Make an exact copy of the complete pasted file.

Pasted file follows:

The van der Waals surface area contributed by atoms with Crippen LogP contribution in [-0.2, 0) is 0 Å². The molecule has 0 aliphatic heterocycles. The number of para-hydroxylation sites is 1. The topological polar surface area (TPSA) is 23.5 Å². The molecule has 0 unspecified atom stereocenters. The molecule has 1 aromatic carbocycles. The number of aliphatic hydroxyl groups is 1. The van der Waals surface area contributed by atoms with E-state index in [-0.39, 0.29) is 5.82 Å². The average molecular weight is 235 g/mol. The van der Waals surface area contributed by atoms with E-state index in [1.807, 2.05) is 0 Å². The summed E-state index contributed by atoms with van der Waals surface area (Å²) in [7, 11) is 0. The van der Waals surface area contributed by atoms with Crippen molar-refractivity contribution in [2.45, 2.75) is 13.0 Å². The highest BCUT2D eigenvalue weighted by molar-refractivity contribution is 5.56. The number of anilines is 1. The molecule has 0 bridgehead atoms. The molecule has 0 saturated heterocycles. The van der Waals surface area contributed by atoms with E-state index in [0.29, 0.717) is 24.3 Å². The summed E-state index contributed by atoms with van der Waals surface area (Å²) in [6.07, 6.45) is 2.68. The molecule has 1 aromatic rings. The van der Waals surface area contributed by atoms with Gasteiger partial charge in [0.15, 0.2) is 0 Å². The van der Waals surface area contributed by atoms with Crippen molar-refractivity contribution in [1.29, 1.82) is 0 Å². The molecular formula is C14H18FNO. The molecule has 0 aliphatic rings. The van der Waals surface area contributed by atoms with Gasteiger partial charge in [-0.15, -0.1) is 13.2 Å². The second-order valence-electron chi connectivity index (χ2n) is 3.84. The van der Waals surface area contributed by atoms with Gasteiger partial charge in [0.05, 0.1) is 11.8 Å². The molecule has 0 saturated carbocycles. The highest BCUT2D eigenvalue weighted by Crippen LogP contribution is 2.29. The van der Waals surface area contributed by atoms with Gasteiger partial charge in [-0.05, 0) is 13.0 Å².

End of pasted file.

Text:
The van der Waals surface area contributed by atoms with Crippen LogP contribution in [-0.2, 0) is 0 Å². The molecule has 0 aliphatic heterocycles. The number of para-hydroxylation sites is 1. The topological polar surface area (TPSA) is 23.5 Å². The molecule has 0 unspecified atom stereocenters. The molecule has 1 aromatic carbocycles. The number of aliphatic hydroxyl groups is 1. The van der Waals surface area contributed by atoms with E-state index in [-0.39, 0.29) is 5.82 Å². The average molecular weight is 235 g/mol. The van der Waals surface area contributed by atoms with E-state index in [1.807, 2.05) is 0 Å². The summed E-state index contributed by atoms with van der Waals surface area (Å²) in [7, 11) is 0. The van der Waals surface area contributed by atoms with Crippen molar-refractivity contribution in [2.45, 2.75) is 13.0 Å². The highest BCUT2D eigenvalue weighted by molar-refractivity contribution is 5.56. The number of anilines is 1. The molecule has 0 bridgehead atoms. The molecule has 0 saturated heterocycles. The van der Waals surface area contributed by atoms with E-state index in [0.29, 0.717) is 24.3 Å². The summed E-state index contributed by atoms with van der Waals surface area (Å²) in [6.07, 6.45) is 2.68. The molecule has 1 aromatic rings. The van der Waals surface area contributed by atoms with Gasteiger partial charge in [0.15, 0.2) is 0 Å². The van der Waals surface area contributed by atoms with Crippen molar-refractivity contribution in [1.29, 1.82) is 0 Å². The molecular formula is C14H18FNO. The molecule has 0 aliphatic rings. The van der Waals surface area contributed by atoms with Gasteiger partial charge in [-0.15, -0.1) is 13.2 Å². The second-order valence-electron chi connectivity index (χ2n) is 3.84. The van der Waals surface area contributed by atoms with Gasteiger partial charge in [0.05, 0.1) is 11.8 Å². The molecule has 0 saturated carbocycles. The highest BCUT2D eigenvalue weighted by Crippen LogP contribution is 2.29. The van der Waals surface area contributed by atoms with Gasteiger partial charge in [-0.05, 0) is 13.0 Å².